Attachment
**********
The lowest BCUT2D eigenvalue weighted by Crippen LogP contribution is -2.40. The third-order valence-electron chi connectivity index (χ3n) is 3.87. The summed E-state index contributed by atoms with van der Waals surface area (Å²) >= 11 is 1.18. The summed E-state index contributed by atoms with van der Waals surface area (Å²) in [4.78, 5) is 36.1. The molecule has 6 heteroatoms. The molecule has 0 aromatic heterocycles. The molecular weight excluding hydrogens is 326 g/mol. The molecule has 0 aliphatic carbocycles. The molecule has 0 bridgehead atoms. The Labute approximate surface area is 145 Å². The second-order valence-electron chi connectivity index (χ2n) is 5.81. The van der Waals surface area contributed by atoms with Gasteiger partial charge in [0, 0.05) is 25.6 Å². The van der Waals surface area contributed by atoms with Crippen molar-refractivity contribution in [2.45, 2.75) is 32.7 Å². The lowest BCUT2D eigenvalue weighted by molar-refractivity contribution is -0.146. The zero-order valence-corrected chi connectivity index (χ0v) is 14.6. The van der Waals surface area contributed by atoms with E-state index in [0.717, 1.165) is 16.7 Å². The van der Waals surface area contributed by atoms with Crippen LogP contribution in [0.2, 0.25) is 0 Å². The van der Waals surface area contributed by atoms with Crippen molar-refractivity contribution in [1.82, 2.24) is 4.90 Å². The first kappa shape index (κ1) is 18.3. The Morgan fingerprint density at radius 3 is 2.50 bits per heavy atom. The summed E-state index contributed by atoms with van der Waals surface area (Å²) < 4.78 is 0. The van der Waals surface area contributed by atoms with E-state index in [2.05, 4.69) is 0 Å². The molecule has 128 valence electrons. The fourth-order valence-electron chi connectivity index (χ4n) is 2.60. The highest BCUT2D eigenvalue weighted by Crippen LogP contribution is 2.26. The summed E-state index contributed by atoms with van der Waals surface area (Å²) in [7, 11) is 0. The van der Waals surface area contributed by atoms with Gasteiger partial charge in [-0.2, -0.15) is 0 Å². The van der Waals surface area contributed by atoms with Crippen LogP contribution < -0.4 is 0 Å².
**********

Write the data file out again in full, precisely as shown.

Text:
The lowest BCUT2D eigenvalue weighted by Crippen LogP contribution is -2.40. The third-order valence-electron chi connectivity index (χ3n) is 3.87. The summed E-state index contributed by atoms with van der Waals surface area (Å²) >= 11 is 1.18. The summed E-state index contributed by atoms with van der Waals surface area (Å²) in [4.78, 5) is 36.1. The molecule has 6 heteroatoms. The molecule has 0 aromatic heterocycles. The molecular weight excluding hydrogens is 326 g/mol. The molecule has 0 aliphatic carbocycles. The molecule has 0 bridgehead atoms. The Labute approximate surface area is 145 Å². The second-order valence-electron chi connectivity index (χ2n) is 5.81. The van der Waals surface area contributed by atoms with Gasteiger partial charge in [0, 0.05) is 25.6 Å². The van der Waals surface area contributed by atoms with Crippen molar-refractivity contribution in [2.45, 2.75) is 32.7 Å². The lowest BCUT2D eigenvalue weighted by molar-refractivity contribution is -0.146. The zero-order valence-corrected chi connectivity index (χ0v) is 14.6. The van der Waals surface area contributed by atoms with E-state index in [0.717, 1.165) is 16.7 Å². The van der Waals surface area contributed by atoms with Crippen LogP contribution in [0.2, 0.25) is 0 Å². The van der Waals surface area contributed by atoms with Crippen molar-refractivity contribution in [1.82, 2.24) is 4.90 Å². The first kappa shape index (κ1) is 18.3. The Morgan fingerprint density at radius 3 is 2.50 bits per heavy atom. The summed E-state index contributed by atoms with van der Waals surface area (Å²) < 4.78 is 0. The van der Waals surface area contributed by atoms with E-state index in [2.05, 4.69) is 0 Å². The molecule has 128 valence electrons. The fourth-order valence-electron chi connectivity index (χ4n) is 2.60. The highest BCUT2D eigenvalue weighted by Crippen LogP contribution is 2.26. The summed E-state index contributed by atoms with van der Waals surface area (Å²) in [7, 11) is 0. The van der Waals surface area contributed by atoms with Gasteiger partial charge in [-0.2, -0.15) is 0 Å². The van der Waals surface area contributed by atoms with Crippen LogP contribution < -0.4 is 0 Å².